in hoc signes vinces

No, this doesn’t mean that Vince had to pawn his wife’s engagement ring. “In this sign, conquer” is the usual translation, and it refers to the Emperor Constantine’s conversion to Christianity, supposedly as a result of his vision of the cross that preceded the Battle of Milvian Bridge on October 28, 312.

But was Constantine truly a Christian? We can’t know whether God truly called him, but we do know that Constantine basically turned the Gospel of Jesus on its head, by merging the state and the faith in the risen Lord. For better or worse, this has been the norm in the 1700 or so years since Constantine’s epiphany.

Jesus was pretty clear that his message wasn’t about earthly power. He specifically rejects earthly power, when Satan offers him the world in Matthew 4:

8…the devil took him to a very high mountain and showed him all the kingdoms of the world and their glory. 9And he said to him, “All these I will give you, if you will fall down and worship me.” 10Then Jesus said to him, “Be gone, Satan! For it is written,

‘You shall worship the Lord your God
and him only shall you serve.'”

Now, one could have (at least) two interpretations here. The first, and obvious one is that Jesus will not serve Satan, period, but that he had no other problem with being a mightier version of King David. That is, a secular ruler. But it is also clear that Jesus was not about worldly power. He rejected it, and purposely chose, in his ministry, to favor the powerless, the weak, the humble. Hardly a power-hungry messiah, he.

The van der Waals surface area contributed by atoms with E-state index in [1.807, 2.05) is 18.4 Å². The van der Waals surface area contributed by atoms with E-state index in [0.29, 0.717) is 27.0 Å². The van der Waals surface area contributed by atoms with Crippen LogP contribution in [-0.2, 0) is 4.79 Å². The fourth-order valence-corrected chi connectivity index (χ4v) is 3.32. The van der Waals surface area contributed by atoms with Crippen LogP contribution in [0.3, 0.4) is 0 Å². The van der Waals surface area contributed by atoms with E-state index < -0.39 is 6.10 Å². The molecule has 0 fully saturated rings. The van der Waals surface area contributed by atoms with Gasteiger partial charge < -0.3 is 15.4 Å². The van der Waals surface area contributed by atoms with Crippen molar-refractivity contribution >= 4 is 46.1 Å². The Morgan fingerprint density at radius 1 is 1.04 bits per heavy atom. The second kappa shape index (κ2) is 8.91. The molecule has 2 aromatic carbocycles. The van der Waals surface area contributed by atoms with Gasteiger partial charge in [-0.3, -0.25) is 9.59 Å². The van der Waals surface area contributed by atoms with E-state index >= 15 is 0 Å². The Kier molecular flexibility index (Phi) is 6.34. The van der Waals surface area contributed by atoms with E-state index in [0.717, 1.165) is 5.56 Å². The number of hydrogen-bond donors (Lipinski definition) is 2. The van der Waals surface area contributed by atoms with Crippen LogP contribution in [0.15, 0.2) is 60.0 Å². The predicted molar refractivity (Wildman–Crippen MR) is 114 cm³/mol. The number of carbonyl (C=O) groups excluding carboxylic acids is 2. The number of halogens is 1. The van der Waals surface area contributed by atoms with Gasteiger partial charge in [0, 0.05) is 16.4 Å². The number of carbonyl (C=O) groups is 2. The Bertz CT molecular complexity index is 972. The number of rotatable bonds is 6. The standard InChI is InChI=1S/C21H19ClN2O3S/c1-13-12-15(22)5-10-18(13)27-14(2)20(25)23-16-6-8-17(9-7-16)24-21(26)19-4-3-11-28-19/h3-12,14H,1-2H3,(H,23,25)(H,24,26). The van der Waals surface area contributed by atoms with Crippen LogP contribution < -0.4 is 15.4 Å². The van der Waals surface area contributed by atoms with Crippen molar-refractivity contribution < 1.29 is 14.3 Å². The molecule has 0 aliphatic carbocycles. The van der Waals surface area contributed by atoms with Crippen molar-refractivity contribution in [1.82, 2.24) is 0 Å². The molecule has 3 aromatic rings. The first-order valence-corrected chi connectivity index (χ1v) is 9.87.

Jesus’ ministry, and his Passion, give the lie to any thought that he was sent to us to become our worldly ruler. Jesus willingly submitted to the secular authorities, even though he knew it meant heinous torture and a (supposedly) shameful death on the cross.

In the Lord’s words to Pilate, John 18:36:

My kingdom is not of this world. If my kingdom were of this world, my servants would have been fighting, that I might not be delivered over to the Jews. But my kingdom is not from the world.

Now, fast forward to the pagan Constantine. He sees that God has, indeed, sent Jesus to die for our sins. But Connie takes only part of the message, and, before you know it, in the “Emperor is always right” Roman tradition, everyone becomes a Christian. Which then became the model for the Roman church, as well as for any number of so-called national churches (e.g. the Armenians, who claim to be the first nation to have converted en masse in 301 AD).

Mass conversions appear to be the norm, at least until the Reformation allowed (some) Protestants to exercise freedom of conscience, and allow the Lord to call them…or not. It’s impossible to know what was in the hearts of all of those millions upon millions of those who became Christian because their emperor, king, or liege lord were. And, it’s certainly possible that this is how the Holy Spirit worked in history. Possible, yes. Likely? I have my doubts.

Perhaps the national churches, including Constantine’s Roman church in the fourth century, are part of God’s plan for our salvation. Perhaps. I’m skeptical, given what Jesus himself has told us. My belief is that salvation is a personal matter, between us and God, through the direct intervention of the Holy Spirit, that we may know Jesus Christ as our Lord. Our only Lord. Not to be confused with any secular government or title.

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